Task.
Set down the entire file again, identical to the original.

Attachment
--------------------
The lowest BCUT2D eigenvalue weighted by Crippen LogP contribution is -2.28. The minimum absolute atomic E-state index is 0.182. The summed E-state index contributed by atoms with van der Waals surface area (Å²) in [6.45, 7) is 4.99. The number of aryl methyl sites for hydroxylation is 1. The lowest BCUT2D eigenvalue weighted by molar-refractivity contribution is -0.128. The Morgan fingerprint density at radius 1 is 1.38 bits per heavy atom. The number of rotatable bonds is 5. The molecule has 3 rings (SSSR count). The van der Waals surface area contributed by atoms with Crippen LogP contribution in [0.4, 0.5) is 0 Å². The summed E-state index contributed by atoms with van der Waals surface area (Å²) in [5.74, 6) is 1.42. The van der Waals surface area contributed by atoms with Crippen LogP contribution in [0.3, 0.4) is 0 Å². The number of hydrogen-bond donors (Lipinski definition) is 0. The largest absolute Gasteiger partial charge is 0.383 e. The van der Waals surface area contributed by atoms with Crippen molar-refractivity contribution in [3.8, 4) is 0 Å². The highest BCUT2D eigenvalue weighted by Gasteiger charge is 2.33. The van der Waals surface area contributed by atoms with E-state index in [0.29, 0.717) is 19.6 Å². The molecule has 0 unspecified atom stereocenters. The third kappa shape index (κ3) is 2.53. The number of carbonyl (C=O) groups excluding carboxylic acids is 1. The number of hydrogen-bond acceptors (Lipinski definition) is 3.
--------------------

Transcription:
The lowest BCUT2D eigenvalue weighted by Crippen LogP contribution is -2.28. The minimum absolute atomic E-state index is 0.182. The summed E-state index contributed by atoms with van der Waals surface area (Å²) in [6.45, 7) is 4.99. The number of aryl methyl sites for hydroxylation is 1. The lowest BCUT2D eigenvalue weighted by molar-refractivity contribution is -0.128. The Morgan fingerprint density at radius 1 is 1.38 bits per heavy atom. The number of rotatable bonds is 5. The molecule has 3 rings (SSSR count). The van der Waals surface area contributed by atoms with Crippen LogP contribution in [0.4, 0.5) is 0 Å². The summed E-state index contributed by atoms with van der Waals surface area (Å²) in [5.74, 6) is 1.42. The van der Waals surface area contributed by atoms with Crippen LogP contribution in [0.3, 0.4) is 0 Å². The number of hydrogen-bond donors (Lipinski definition) is 0. The largest absolute Gasteiger partial charge is 0.383 e. The van der Waals surface area contributed by atoms with Crippen molar-refractivity contribution in [3.8, 4) is 0 Å². The highest BCUT2D eigenvalue weighted by Gasteiger charge is 2.33. The van der Waals surface area contributed by atoms with E-state index in [0.29, 0.717) is 19.6 Å². The molecule has 0 unspecified atom stereocenters. The third kappa shape index (κ3) is 2.53. The number of carbonyl (C=O) groups excluding carboxylic acids is 1. The number of hydrogen-bond acceptors (Lipinski definition) is 3.